Dallas County’s top government official says he’s working to expand COVID-19 testing in low-income, predominantly minority neighborhoods following an NBC 5 investigation that found they are where people are the most vulnerable to the dangerous virus.
County Judge Clay Jenkins said he would work with the county’s health commissioner, Parkland Hospital and the Dallas-Fort Worth Hospital Council to bring more testing to those living in the poorest neighborhoods, including a large swath through South Dallas.
In an exclusive partnership with one of the premier health science centers in the state, NBC 5 Investigates pinpointed neighborhoods where people are most likely to have chronic health conditions, such as heart disease and diabetes, known contributors to exacerbating the damage caused by COVID-19, often leading to serious symptoms and sometimes death.
NBC 5 Investigates
Uncover. Reveal. Expose.
“They’re more likely to require hospitalization and support from the health care system in order to get through the period of infection,” said Dr. Stephen Linder with the University of Texas Health Science Center at Houston, which worked with NBC 5 Investigates to develop the data.
Linder and other health experts say Dallas leaders must work to increase testing for the neighborhoods where people are already plagued by serious illnesses, poverty and racial disparity.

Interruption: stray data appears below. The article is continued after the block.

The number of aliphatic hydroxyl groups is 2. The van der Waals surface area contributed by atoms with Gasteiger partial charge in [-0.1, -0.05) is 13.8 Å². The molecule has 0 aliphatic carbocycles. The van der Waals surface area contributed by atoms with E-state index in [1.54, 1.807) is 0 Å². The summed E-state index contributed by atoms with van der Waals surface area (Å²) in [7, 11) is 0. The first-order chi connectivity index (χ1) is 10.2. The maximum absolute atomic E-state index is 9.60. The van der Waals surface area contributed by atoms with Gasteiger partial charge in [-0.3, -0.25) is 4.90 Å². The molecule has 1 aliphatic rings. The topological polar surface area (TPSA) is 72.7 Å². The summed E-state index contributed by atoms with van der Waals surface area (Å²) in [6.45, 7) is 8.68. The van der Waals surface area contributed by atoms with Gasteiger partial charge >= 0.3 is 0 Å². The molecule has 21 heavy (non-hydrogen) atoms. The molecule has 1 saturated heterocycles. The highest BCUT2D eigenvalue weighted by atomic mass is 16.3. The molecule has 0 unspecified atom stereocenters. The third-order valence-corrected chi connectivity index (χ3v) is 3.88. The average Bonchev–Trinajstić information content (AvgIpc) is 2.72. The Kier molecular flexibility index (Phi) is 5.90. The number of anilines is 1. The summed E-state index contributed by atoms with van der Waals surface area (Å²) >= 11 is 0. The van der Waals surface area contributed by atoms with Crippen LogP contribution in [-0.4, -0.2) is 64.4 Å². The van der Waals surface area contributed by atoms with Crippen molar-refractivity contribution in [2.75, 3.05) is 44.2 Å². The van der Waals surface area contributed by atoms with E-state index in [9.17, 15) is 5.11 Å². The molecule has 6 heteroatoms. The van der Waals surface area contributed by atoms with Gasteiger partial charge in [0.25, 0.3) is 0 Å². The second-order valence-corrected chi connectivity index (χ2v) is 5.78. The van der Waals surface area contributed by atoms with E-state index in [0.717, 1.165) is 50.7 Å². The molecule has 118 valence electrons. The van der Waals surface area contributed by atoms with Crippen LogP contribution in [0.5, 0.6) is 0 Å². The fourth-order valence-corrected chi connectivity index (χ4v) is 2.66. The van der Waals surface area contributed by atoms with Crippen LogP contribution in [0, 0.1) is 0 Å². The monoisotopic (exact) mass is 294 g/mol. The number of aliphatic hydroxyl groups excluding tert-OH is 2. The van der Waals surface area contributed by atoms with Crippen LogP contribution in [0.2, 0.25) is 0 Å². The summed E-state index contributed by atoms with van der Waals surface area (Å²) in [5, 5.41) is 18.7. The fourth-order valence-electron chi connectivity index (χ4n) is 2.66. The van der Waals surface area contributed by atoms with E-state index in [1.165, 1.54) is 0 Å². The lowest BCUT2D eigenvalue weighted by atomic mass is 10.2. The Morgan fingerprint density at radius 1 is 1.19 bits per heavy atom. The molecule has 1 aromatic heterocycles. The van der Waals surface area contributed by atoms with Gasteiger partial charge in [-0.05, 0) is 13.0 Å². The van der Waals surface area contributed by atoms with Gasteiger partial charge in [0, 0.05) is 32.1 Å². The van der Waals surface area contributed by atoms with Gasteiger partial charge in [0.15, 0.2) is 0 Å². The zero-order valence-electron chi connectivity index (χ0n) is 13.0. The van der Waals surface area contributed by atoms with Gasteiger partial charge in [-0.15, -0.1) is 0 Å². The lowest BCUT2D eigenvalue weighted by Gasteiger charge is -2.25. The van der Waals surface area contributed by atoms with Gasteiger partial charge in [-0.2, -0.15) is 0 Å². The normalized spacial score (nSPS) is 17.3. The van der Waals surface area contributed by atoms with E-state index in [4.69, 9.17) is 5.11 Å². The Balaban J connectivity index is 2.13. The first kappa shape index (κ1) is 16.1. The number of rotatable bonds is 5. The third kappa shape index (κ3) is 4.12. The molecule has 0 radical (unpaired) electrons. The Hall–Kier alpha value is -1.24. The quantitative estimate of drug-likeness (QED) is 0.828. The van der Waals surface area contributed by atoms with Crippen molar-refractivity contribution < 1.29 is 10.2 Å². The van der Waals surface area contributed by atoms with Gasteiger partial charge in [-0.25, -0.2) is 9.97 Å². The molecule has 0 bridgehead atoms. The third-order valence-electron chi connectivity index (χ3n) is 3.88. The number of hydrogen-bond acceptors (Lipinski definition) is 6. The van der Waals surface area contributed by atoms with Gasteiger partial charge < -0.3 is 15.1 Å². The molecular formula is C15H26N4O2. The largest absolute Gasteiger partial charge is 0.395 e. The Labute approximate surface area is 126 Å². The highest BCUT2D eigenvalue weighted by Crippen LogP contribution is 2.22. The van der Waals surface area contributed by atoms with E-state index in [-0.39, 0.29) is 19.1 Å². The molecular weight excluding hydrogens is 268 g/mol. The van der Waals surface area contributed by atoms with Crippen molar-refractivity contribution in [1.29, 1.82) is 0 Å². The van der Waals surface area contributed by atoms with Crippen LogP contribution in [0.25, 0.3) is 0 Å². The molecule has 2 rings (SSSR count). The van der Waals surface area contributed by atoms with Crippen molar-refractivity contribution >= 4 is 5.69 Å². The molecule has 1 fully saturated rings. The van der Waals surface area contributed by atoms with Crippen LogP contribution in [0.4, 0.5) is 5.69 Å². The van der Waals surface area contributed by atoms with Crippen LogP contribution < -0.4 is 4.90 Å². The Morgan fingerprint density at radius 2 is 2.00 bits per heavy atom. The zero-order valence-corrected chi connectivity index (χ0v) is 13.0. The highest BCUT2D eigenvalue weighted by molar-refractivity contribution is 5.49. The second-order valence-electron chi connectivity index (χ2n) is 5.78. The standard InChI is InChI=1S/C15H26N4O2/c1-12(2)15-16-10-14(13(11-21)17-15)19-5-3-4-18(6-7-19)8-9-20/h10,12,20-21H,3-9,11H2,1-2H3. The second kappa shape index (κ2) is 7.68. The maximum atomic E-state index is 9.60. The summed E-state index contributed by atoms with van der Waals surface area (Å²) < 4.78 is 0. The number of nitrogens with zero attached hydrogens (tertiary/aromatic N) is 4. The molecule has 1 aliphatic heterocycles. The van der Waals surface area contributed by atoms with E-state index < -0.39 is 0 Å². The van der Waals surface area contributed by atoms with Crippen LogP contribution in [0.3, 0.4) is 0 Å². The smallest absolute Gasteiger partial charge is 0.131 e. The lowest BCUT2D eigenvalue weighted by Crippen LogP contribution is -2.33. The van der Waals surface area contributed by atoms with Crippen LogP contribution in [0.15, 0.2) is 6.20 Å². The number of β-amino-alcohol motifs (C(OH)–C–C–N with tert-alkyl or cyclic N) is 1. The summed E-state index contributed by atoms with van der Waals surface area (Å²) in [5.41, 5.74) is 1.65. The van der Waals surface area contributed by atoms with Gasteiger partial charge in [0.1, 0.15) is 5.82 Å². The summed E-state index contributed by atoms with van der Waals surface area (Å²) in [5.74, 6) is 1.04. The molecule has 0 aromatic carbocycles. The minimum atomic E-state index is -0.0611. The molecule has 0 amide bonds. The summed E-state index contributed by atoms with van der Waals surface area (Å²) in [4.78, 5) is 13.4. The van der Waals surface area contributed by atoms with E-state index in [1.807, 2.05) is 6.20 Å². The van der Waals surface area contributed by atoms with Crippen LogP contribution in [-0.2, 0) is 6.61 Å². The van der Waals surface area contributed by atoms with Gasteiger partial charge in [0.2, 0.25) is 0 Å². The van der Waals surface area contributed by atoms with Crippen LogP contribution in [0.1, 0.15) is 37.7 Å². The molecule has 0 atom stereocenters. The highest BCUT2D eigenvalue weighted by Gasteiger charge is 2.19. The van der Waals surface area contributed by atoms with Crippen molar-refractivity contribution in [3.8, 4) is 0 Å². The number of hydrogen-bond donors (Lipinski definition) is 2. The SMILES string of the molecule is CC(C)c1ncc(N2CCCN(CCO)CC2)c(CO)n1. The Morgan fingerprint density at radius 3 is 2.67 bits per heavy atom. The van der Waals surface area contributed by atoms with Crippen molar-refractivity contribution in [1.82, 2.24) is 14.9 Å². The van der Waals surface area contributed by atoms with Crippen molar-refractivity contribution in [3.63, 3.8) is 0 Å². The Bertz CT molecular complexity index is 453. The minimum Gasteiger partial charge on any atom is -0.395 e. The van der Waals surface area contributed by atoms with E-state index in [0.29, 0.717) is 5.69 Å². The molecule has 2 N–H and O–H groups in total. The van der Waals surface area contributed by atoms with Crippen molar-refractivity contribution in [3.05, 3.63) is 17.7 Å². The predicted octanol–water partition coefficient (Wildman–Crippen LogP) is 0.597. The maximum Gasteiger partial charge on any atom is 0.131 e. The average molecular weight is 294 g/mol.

“You definitely need to,” said Dr. Jamboor Vishwanatha, a professor of molecular and medical genetics and a health disparity researcher at The University of North Texas Health Science Center at Fort Worth.
Vishwanatha said that in Dallas neighborhoods, where many have for years gone untreated for their chronic health problems, finding and isolating COVID-19 patients is even more essential in protecting the entire community.
“I think more so than ever, it is very, very important to make these tests accessible to the African-American community,” he said.
In an interview this week, Jenkins said his office is also trying to make sure COVID-19 patients from predominantly minority communities have equal access to quality care.
“We are working to flood your area with the help that you need to make sure that if you need hospitalization…the bed decisions are made on an equitable basis,” he said.
Jenkins also said he is working to add to the testing sites already up and running, one in south Dallas and the other at the American Airlines Center.
In Dallas, 66% of the population is white.
But data released Wednesday by the county’s health department showed white people make up only 26% of the COVID-19 patients who need hospital care, while 72% are African-American or Hispanic.
On a national scale, evidence of disparity is even greater, with the city of Chicago reporting that 70% of its COVID-19 patients who have died are African-American.
In North Texas, the average life expectancy in South Dallas is anywhere from five years to more than 10 years less than in more affluent northern neighborhoods, according to a study last year by the UT Southwestern Medical Center. And in one area, going by zip code 75215, the average life expectancy lags nearly 23 years behind a richer section, located off North Central Expressway, the study found, using death records filed with the state.
*Map locations are approximate, central locations for the city and are not meant to indicate where actual infected people live.
**County totals below include all 32 North Texas counties, not just Collin, Dallas, Denton and Tarrant.